11/18/2005

The Archbishop and his Global South Critics

When the planning group for the South to South Encounter in Egypt determined that the Province of Brazil would not be invited because of their actions in reference to the Bishop of Recife, I wrote to suggest that the Archbishop of Canterbury might do well to stay away from the South to South Encounter.

In part my concern was that he would go, do the sorts of things he does well, and get beat up. In part it was because I believed that the South to South Encounter was indeed becoming a meeting place for like minded Provinces rather than a meeting place for a variety of views from quite different Provinces who share a common history as autonomous provinces once missionary dioceses of the older Anglican Provinces, from the so called “North.” That is, one way or another, theologically or historically, he was walking into a group who represented party interests.

Well, the Archbishop went, gave a fine lecture, answered questions – sometimes well, sometimes not so well, had his picture taken with the group, and left. The fall-out came quickly and continues. The documents and related news stories are all available on Thinking Anglicans.

The “Global South Anglican Administrator,” seemingly administrating the “Global South Anglican” web pages and we don’t know what else, is essentially re-framing the South to South Encounter as the Global South Anglican encounter. These web pages are the “voice” of the meeting just held in Egypt and the materials of that conference are posted there.

But something more is afoot here, I believe. This new title, “Global South Anglican,” with accompanying “administrator,” publishing communiqu├ęs, letters to the Archbishop of Canterbury, and other materials, may be the beginnings of a secretariat for an organizing of Anglicans centered somewhere in the “South,” (Egypt?) and connected with the Networks in the US and Canada, the Nigerian effort in the US (CANA) and emerging “Common Cause” partners.

Whatever that is about, the Global South Anglican administrator published a letter to the Archbishop of Canterbury from Primates attending the meeting in Egypt. The exact number of Primates who actually signed on is unclear, but the document itself is clear. It is an extensive, thoughtful and finally highly critical commentary on the Archbishop’s talks while with them. There is plenty of commentary on just what it all means, most of it taking the line that the Primates criticism was harsh.

I have read the commentary several times. It is remarkably well done and its criticisms and notes are worth careful response. The harshness of the document is not that it raises questions, but that was written at all. It has something of the tone of examiners who are passing on a Master’s thesis, or a review board dealing with tenure issues. This is not usually the way the Archbishop’s messages are received, and certainly such critiques are not made as public rejoinders.

All in all it raised enough dust to the point where the “GSA Administrator” felt it necessary to re-post the letter with a note, which is as follows:

“GSA Admin note:

This letter is posted here for the benefit of those who attended the Encounter and the people they represent. Archbishop Rowan William’s talk and sharing was appreciated and well received with deep gratitude, though as expected, it will raise some questions as well, some which were conveyed by the delegates to the Primates. This letter is a part of the on-going process of dialogue between Global South and the Archbishop of Canterbury and should not be interpreted in other unhelpful ways.”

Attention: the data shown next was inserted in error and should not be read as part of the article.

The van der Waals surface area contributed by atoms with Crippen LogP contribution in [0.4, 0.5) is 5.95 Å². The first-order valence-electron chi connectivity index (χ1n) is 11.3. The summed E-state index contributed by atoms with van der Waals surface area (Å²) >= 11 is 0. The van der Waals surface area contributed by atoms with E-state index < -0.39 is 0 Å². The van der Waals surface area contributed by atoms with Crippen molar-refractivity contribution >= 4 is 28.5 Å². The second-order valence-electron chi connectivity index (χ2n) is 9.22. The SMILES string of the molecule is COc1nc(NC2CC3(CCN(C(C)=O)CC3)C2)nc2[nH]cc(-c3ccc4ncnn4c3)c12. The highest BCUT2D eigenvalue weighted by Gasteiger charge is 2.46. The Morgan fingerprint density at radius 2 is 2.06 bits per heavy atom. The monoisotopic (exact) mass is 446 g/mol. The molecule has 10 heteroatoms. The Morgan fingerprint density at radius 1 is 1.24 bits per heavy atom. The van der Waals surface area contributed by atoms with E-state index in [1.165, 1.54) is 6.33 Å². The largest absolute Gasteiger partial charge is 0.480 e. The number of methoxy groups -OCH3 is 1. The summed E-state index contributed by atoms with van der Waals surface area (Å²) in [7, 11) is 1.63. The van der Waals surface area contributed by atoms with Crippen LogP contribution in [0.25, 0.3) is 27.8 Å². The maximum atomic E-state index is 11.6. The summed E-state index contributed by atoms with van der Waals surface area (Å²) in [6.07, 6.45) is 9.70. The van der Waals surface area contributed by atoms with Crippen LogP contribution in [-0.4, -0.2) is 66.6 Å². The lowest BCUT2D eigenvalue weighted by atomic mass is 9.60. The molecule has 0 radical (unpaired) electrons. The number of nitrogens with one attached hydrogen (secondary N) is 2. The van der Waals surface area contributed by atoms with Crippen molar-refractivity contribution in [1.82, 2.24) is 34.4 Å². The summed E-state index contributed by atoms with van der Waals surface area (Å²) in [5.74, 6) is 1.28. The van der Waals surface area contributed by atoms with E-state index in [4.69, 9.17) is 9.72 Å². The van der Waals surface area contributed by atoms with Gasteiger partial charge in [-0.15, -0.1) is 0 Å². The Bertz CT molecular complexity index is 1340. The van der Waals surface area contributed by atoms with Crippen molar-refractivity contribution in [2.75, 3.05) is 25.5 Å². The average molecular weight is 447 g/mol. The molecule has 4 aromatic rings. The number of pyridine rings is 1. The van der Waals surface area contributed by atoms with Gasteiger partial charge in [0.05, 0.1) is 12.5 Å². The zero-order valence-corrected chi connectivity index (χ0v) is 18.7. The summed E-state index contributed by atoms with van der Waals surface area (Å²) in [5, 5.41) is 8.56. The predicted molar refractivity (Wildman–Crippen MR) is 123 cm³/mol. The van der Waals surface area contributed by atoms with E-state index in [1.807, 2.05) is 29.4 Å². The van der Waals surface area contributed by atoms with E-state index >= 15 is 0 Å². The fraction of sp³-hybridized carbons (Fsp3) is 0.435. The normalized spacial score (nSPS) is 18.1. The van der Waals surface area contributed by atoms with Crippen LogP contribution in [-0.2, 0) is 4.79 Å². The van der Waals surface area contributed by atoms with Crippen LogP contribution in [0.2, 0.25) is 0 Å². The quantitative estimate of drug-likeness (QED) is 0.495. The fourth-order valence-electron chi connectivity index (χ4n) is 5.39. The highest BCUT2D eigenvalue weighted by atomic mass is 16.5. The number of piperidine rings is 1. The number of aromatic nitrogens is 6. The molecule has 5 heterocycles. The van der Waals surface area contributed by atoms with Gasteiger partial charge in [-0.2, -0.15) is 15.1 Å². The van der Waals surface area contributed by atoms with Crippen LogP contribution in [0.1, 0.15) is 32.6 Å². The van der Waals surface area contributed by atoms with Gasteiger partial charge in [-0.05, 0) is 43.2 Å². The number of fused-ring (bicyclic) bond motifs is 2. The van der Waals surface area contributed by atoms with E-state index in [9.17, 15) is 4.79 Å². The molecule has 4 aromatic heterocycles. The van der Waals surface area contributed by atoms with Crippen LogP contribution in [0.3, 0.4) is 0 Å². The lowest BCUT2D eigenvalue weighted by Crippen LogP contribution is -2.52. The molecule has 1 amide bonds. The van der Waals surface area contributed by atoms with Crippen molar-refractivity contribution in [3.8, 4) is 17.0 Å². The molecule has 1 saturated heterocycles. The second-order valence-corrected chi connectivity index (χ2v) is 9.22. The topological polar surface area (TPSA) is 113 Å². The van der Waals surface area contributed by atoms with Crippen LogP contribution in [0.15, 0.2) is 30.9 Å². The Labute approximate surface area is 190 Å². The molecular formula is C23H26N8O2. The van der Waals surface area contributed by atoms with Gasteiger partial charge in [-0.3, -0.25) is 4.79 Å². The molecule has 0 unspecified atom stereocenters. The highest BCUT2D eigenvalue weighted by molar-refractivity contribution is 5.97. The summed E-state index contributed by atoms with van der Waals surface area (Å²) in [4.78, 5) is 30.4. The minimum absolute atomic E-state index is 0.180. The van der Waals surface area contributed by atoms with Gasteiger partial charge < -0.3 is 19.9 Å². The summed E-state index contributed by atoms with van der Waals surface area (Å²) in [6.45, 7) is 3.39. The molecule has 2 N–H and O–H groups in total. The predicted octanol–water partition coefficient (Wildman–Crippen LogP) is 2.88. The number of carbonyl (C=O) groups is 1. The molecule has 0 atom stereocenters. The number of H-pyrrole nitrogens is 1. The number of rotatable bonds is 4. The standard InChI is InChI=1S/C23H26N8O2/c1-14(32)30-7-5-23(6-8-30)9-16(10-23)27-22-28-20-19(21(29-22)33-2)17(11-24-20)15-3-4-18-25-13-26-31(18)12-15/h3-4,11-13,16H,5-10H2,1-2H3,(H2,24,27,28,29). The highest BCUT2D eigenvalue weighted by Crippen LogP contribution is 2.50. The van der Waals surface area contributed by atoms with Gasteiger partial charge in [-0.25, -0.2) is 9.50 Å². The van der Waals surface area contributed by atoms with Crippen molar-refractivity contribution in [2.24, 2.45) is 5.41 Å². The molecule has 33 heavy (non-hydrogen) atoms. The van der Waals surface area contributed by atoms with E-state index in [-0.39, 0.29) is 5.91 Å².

The note is telling: The “letter is posted for the benefit of those who attended the Encounter and the people they represent.” It “is part of the on-going process of dialogue between Global South and the Archbishop of Canterbury…” So this letter assumes that some entity, organization, group of Primates, SOMETHING, is in dialogue with the Archbishop of Canterbury, and that this is part of an “on-going process.” The letter is a declaration that the Archbishop has to satisfactorily answer to the Global South (an entity) in order for dialogue to continue. The note, I believe, asks for or demands further response from the Archbishop of Canterbury.

One item in the commentary is worth noting in this context:

“We do not see why you cannot warn these churches now, based on the Windsor Report and your own convictions about unity, that they will not be invited to Lambeth 2008 unless they truly repent.”

“Global South Anglican,” or rather the Primates whose letter they published, are pushing the Archbishop to not invite unrepentant US and Canada Bishops. What they might do if he does invite them is not clear from this, but the implication is clear that these Primates might indeed do something.

The whole of the letter is worth the read, and can be accessed HERE.


All in all, I still wish the Archbishop had not gone to Egypt. He went, spoke, got questioned, and at the last beat on. But more importantly, his visit was to a group that is taking on new character: moving beyond being a meeting of Anglicans from provinces in the “global south,” it has become a meeting of likeminded – that is conservative and evangelical - Anglicans gathered around an alternate focus than that provided by the “instruments of unity” which in the case of the Lambeth Conference, Primates and the ACC, include un-likeminded people, and in the case of the Archbishop of Canterbury a person of great intellect and faith, whose views are clearly not their own.

Since he has gone we at least can see the beginning outlines of a secretariat for a new organizing principle and the form of criticism to come.

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